On Being Latina and Some Thoughts About Contextualization

Para la versión en español, oprima aquí.

Although the landscape is gradually changing, women are still a minority in the Master of Divinity (MDiv) program. For this reason, and due to the underlying presupositions of many regarding “a woman’s place,” there is a certain reaction of surprise when mine and other women’s aspirations of pursuing a Ph.D. in theology are known. However, there is a particular question that has captured all my attention, and that has been repeatedly asked in different conversations during the last twenty-four hours: “Are you considering translating theological works written in English to Spanish?”

Once I finish my theological education, my goal is to serve the Spanish-speaking church as a professor at universities and seminaries, as a teacher at a local church, and as a writer. There is a great need for publication of serious theological material in Spanish. Nonetheless, there are also big challenges when it comes to publishing houses. These will publish only material that sells, even if it is heresy. And those publishers committed to publishing serious theological resources are not in an economic position that will allow them to subsist for much longer. It is not a secret that the majority of the Christian population would prefer reading Joel Osteen (or his Latino impersonators) than the work of a serious theologian (Latin American or not).

That being said, let’s go back to the question: “Are you considering translating theological works written in English to Spanish?” My immediate reaction is mentally asking, “Why should I translate when I will have the theological training required to be able to write something “original”?” Note that the term original is in quotation marks because I am not referring to original in the sense of writing totally new content. I recognize that we are standing on the shoulders of giants that came before us. Tradition should have a crucial place in the theological task. I use the term original in the sense that it is not a translation.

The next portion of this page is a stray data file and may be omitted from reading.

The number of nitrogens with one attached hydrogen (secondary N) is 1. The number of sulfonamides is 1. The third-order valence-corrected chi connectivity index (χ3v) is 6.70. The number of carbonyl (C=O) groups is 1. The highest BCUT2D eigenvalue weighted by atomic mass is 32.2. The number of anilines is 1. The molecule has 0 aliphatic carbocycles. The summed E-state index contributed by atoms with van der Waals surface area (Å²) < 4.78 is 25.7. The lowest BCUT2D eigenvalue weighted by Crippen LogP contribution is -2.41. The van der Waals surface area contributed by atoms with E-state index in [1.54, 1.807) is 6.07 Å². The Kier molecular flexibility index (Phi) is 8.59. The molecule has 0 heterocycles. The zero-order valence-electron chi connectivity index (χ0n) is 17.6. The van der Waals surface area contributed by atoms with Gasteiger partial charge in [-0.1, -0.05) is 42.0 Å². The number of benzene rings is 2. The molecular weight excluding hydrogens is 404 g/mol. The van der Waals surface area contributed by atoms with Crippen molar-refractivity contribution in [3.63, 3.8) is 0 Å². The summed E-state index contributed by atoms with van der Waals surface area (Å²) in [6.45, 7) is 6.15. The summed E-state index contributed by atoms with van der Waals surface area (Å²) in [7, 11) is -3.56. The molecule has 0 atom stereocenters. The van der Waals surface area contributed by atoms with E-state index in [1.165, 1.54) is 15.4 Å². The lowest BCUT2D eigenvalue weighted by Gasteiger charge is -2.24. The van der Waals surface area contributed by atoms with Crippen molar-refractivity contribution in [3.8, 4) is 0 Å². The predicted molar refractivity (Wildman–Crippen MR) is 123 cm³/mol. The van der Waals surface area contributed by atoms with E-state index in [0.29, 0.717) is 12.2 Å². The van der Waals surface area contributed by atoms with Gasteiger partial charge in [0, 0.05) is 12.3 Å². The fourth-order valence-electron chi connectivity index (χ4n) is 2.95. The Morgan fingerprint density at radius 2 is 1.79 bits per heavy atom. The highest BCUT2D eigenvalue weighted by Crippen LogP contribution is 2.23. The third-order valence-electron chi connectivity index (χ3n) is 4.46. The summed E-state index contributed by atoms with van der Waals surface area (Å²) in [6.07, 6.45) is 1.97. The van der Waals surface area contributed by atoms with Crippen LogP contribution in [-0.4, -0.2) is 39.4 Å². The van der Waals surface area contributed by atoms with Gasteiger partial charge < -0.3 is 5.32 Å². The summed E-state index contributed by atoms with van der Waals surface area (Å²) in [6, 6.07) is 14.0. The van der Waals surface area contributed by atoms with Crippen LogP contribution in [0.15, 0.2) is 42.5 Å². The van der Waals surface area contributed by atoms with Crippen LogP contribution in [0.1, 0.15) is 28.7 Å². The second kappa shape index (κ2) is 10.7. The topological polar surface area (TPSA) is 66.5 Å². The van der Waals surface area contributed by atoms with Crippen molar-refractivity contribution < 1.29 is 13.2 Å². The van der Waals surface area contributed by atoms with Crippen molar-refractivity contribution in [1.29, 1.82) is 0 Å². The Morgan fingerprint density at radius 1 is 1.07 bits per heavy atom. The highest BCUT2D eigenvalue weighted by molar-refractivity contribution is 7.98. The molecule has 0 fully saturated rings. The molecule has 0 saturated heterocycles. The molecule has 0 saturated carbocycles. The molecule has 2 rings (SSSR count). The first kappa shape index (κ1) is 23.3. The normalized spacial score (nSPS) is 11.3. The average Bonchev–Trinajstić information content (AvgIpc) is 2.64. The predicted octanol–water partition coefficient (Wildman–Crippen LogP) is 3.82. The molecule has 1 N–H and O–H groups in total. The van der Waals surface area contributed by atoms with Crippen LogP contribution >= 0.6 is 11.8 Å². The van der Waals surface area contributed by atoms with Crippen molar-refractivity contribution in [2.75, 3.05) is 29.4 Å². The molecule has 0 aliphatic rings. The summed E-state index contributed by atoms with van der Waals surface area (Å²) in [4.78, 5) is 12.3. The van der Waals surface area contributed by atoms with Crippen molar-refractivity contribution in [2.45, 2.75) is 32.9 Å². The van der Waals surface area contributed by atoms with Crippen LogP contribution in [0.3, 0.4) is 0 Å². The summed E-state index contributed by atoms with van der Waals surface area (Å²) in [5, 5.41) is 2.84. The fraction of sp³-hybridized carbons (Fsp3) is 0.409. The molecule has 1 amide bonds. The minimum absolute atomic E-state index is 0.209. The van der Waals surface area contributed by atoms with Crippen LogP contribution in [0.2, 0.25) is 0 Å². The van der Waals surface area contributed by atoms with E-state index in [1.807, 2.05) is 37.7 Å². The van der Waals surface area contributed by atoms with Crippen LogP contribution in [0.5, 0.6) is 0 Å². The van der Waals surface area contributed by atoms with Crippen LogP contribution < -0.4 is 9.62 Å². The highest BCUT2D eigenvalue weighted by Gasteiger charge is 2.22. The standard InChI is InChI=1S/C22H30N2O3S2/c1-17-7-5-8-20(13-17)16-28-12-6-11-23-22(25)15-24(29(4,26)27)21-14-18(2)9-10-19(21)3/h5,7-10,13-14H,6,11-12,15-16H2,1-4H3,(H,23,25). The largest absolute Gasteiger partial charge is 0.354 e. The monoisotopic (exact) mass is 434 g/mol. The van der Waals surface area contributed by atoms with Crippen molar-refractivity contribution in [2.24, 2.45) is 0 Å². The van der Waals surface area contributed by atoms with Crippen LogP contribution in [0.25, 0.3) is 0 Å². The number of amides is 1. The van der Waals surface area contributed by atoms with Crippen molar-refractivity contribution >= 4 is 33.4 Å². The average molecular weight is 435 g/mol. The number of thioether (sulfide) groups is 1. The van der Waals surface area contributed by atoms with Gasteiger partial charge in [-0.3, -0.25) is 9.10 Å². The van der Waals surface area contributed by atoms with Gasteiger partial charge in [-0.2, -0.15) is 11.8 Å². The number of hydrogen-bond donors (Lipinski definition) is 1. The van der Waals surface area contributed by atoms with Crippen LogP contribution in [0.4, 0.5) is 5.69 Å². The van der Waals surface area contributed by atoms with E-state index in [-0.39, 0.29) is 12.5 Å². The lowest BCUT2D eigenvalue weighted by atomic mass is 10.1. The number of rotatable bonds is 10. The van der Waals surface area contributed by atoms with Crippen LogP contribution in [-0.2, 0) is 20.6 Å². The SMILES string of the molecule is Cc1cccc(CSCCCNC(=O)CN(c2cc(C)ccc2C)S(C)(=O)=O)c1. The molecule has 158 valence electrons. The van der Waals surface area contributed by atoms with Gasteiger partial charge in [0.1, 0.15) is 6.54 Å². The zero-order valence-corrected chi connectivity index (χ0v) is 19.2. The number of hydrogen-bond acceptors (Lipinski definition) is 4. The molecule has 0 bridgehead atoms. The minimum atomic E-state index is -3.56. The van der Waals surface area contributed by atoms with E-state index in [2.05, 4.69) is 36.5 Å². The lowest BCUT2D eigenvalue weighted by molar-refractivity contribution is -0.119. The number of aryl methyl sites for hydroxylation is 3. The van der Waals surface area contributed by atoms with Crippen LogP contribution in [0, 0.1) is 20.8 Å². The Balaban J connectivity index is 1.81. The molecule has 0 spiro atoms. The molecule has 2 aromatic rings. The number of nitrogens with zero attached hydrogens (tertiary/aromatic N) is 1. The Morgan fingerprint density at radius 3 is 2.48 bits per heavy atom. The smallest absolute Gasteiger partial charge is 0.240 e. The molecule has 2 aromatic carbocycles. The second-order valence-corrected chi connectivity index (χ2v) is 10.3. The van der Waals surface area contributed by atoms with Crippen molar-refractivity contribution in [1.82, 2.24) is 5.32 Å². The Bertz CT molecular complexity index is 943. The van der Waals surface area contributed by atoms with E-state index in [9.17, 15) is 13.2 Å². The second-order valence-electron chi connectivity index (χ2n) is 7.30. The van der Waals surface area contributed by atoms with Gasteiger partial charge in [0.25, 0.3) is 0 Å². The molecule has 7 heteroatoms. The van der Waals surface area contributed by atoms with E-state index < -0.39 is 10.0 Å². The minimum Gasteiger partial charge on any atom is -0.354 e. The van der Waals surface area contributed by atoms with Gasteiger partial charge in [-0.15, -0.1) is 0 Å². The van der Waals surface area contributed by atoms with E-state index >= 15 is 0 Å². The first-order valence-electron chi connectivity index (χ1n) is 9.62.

It is at this point that I move the conversation to the topic of contextualization. We do not do theology in a vacuum. We come to the task with all our prejudices, baggage, life experiences, cultural formation, etc. When we do theology we cannot detach ourselves from these dimensions. Therefore, I firmly believe that although we do need Spanish translations of good theological resources, it should not be at the expense of abandoning the theological task from a Latino/a and Hispanic perspectives. In my case, I do theology from the perspective of a Hispanic, Latina, Caribeña, Puerto Rican woman. Translating a theological work from English to Spanish does not detach it from the context in which it was written. And very often the context in which these texts were (and are) written reflect the perspective of a middle-class white man; that man that has not suffered discrimination and whose identity cannot be described as liminal (in-between). I am referring to that man that is not treated as a second-class citizen or as an “illegal” human being because of his provenance; that man that is not diminished because of his gender or the color of his skin. The theological task at an academic level (and at any other level) from a Hispanic and Latino/a perspectives cannot be abandoned, because there are particular experiences that will distinguish it and will not be found in a translation.

The conversation ends with: “I had not thought about that”.

One thought on “On Being Latina and Some Thoughts About Contextualization

  1. Your dream is a gift to the Spanish Church and to an extent, the entire Christendom.

    May the Lord guide your aspirations in accordance with his plans and purpose in Proverb 16:9 and Psalm 119:105.


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